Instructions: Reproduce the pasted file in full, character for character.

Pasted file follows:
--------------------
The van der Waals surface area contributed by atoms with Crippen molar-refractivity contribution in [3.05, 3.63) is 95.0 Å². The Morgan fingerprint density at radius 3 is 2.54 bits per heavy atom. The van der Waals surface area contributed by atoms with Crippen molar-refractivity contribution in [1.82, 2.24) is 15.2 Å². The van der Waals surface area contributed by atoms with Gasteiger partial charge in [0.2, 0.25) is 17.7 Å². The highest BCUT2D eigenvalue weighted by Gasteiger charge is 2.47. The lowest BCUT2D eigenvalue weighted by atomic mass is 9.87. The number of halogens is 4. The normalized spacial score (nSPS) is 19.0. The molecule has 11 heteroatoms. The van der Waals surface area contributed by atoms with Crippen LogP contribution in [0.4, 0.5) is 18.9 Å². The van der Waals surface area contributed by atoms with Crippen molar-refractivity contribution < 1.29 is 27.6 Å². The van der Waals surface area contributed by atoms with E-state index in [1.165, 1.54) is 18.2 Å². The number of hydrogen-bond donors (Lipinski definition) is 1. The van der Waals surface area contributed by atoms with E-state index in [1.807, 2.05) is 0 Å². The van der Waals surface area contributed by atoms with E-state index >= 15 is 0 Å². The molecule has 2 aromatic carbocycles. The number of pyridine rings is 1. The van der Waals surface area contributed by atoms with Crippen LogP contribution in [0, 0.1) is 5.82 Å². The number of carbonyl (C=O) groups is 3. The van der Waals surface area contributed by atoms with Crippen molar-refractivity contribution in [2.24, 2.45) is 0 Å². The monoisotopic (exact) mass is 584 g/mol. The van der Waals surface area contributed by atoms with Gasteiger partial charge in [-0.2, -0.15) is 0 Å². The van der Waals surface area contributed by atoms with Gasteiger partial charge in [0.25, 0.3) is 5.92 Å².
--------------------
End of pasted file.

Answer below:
The van der Waals surface area contributed by atoms with Crippen molar-refractivity contribution in [3.05, 3.63) is 95.0 Å². The Morgan fingerprint density at radius 3 is 2.54 bits per heavy atom. The van der Waals surface area contributed by atoms with Crippen molar-refractivity contribution in [1.82, 2.24) is 15.2 Å². The van der Waals surface area contributed by atoms with Gasteiger partial charge in [0.2, 0.25) is 17.7 Å². The highest BCUT2D eigenvalue weighted by Gasteiger charge is 2.47. The lowest BCUT2D eigenvalue weighted by atomic mass is 9.87. The number of halogens is 4. The normalized spacial score (nSPS) is 19.0. The molecule has 11 heteroatoms. The van der Waals surface area contributed by atoms with Crippen LogP contribution in [0.4, 0.5) is 18.9 Å². The van der Waals surface area contributed by atoms with Crippen molar-refractivity contribution < 1.29 is 27.6 Å². The van der Waals surface area contributed by atoms with E-state index in [1.165, 1.54) is 18.2 Å². The number of hydrogen-bond donors (Lipinski definition) is 1. The van der Waals surface area contributed by atoms with E-state index in [1.807, 2.05) is 0 Å². The van der Waals surface area contributed by atoms with E-state index >= 15 is 0 Å². The molecule has 2 aromatic carbocycles. The number of pyridine rings is 1. The van der Waals surface area contributed by atoms with Crippen LogP contribution in [0, 0.1) is 5.82 Å². The number of carbonyl (C=O) groups is 3. The van der Waals surface area contributed by atoms with Crippen molar-refractivity contribution in [2.24, 2.45) is 0 Å². The monoisotopic (exact) mass is 584 g/mol. The van der Waals surface area contributed by atoms with Gasteiger partial charge in [-0.2, -0.15) is 0 Å². The van der Waals surface area contributed by atoms with Gasteiger partial charge in [0.25, 0.3) is 5.92 Å².